Refusing Silence

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Refusing Silence

By Caitlin Lowry, Senior Policy Analyst, YWCA USA

Five years ago, I became the victim of a stalker who sent thousands of harassing and threatening messages to my email and across several online platforms. I spent countless hours talking to police, prosecutors, domestic violence advocates, my state delegate, therapists, and doctors; attending court proceedings; and attending state congressional meetings as a result of his harassment, which included rape and death threats, comments about the windows in my home, and a surprise visit to my workplace. I had binders full of documentation, but it wasn’t enough. Because all of this was viewed as “just” cyberstalking, few officials were willing to take the violence I was experiencing seriously. One police officer told me he couldn’t help me, responding, “Well, he hasn’t threatened to chop you up into little bits or anything yet,” and one judge asked me, “Can’t you just not go online?”

One morning, the unthinkable happened. As I left the metro to walk to work, my phone started buzzing with missed notifications. When I looked at the messages, my stomach dropped. My stalker had obtained some of my most personal information – information that could be used both to monitor and track me, and to impersonate me – which he had published online. The most frightening part of this story? It is not particularly unique.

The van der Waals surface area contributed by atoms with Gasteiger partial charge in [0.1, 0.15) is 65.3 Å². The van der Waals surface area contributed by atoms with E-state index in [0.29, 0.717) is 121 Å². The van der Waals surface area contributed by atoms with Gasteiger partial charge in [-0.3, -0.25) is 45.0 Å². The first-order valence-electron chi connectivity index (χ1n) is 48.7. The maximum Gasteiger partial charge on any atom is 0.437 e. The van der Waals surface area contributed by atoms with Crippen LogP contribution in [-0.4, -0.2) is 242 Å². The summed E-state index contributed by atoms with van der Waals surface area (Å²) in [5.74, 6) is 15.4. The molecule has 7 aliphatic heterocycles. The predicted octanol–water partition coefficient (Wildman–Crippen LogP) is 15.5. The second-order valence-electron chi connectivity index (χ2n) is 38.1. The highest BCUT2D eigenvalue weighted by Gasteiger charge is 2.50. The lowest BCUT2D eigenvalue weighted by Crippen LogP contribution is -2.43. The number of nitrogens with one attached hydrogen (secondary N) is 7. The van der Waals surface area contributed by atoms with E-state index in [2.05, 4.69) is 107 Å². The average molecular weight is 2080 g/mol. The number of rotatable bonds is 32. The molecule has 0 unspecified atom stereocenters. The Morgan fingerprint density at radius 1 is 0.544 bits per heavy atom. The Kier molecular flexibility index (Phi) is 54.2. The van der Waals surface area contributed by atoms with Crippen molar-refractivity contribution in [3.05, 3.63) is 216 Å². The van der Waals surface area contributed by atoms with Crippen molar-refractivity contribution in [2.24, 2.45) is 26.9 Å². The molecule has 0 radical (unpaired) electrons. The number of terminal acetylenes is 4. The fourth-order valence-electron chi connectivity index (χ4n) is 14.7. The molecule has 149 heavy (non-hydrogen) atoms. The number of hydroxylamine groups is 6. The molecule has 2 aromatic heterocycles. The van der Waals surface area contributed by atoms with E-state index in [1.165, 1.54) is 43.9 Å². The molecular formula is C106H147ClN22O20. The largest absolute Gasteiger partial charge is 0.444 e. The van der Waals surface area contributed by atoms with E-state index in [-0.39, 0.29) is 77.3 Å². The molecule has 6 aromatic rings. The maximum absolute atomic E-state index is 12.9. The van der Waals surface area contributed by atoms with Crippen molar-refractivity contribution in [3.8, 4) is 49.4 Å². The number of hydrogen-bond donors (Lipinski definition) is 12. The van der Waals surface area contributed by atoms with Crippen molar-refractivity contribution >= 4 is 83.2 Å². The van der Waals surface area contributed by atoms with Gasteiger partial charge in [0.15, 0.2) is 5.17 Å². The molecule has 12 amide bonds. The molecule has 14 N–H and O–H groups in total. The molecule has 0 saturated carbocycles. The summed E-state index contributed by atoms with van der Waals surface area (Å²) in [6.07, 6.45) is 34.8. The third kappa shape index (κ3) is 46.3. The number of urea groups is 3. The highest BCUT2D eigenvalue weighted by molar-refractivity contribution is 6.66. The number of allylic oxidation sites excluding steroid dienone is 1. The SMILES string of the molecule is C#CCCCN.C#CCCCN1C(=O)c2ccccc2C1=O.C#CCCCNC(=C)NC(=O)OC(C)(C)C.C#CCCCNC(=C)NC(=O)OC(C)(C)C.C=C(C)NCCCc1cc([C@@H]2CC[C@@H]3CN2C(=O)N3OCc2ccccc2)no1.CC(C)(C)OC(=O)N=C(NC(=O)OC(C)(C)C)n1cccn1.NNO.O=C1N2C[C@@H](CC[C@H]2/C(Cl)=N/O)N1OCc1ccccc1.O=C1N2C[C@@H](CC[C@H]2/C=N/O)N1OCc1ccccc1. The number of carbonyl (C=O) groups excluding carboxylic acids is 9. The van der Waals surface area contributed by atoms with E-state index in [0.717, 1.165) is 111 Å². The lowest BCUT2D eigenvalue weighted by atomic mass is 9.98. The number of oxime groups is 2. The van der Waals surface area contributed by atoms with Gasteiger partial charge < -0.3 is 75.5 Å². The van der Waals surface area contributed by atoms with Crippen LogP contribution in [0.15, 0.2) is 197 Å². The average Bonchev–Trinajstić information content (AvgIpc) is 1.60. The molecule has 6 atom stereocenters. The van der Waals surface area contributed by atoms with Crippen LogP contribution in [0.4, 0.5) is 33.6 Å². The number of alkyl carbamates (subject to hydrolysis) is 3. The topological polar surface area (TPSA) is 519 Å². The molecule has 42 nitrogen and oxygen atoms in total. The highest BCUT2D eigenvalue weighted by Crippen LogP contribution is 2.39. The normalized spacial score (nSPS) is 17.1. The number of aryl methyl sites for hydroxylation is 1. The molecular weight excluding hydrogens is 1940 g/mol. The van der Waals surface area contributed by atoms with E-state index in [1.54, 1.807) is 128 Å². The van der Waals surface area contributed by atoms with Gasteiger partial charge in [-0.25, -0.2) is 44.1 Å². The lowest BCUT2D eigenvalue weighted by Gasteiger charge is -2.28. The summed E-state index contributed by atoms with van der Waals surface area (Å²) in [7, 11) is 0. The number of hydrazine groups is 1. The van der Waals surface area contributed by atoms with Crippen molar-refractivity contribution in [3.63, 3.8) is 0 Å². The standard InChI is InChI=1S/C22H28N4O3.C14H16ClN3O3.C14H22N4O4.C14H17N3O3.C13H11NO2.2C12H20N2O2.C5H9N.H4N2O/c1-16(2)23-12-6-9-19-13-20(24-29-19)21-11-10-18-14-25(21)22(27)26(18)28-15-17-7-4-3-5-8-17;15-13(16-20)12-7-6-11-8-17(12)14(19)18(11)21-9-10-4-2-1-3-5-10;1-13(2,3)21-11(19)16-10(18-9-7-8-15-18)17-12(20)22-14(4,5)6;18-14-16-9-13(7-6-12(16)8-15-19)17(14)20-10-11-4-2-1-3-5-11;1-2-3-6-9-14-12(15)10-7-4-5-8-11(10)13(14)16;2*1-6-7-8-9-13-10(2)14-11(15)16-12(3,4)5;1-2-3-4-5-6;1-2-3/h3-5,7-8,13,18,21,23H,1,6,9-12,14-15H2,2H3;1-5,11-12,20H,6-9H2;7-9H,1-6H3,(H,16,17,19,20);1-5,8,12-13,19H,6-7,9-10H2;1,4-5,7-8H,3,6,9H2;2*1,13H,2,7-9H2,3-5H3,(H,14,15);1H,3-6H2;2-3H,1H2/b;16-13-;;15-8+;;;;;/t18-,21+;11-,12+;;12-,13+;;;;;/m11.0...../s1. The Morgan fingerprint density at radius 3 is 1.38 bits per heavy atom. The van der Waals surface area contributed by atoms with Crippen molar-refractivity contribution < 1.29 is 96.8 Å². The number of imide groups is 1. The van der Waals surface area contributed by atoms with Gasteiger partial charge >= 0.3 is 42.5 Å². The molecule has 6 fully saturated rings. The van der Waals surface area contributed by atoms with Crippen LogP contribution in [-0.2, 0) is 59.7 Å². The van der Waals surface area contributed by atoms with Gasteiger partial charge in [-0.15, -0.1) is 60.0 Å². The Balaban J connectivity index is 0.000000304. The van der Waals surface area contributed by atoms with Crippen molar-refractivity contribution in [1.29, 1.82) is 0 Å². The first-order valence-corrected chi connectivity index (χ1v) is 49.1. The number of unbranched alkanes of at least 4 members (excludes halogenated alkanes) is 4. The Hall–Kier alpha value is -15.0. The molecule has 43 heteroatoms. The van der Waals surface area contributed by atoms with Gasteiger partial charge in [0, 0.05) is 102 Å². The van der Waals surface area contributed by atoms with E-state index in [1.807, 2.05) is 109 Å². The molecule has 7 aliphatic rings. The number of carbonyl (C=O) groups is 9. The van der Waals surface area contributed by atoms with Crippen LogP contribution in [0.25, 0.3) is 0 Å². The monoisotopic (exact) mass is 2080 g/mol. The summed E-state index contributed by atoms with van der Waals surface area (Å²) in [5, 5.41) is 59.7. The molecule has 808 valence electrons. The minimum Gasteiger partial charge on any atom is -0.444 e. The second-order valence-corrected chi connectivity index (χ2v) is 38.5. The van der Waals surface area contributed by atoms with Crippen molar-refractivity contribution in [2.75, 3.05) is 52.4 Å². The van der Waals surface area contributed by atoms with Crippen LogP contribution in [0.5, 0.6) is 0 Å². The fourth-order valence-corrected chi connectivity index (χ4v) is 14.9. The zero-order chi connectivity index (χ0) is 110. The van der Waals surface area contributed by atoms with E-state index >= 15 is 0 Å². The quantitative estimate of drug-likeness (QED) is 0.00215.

Every day, women are targeted, monitored, harassed, intimidated, stalked, and threatened by offenders misusing technology. In a 2014 survey of victim services providers by the National Network to End Domestic Violence, 97 percent of providers indicated that the victims they served were experiencing technology abuse. The perpetrators – intimate partners, colleagues, acquaintances, and often even complete strangers – text and email harassing or threatening messages, use spyware to monitor computer and email accounts, spoof phone numbers to leave threatening voicemails, launch social media harassment campaigns, post compromising photos or videos online, hack online accounts, use tracking devices to monitor their victims’ movements, and more. For instance, in May of this year, a Miami lawyer stalked and terrorized his ex-girlfriend for months, using a GPS tracker affixed to her car, masking his phone calls to her using a spoofing program, sending her hundreds of emails, following her around town, hacking into her online retail accounts, and canceling the electricity to her home. In June, a Virginia man pled guilty to using Facebook to stalk and harass his ex-girlfriend.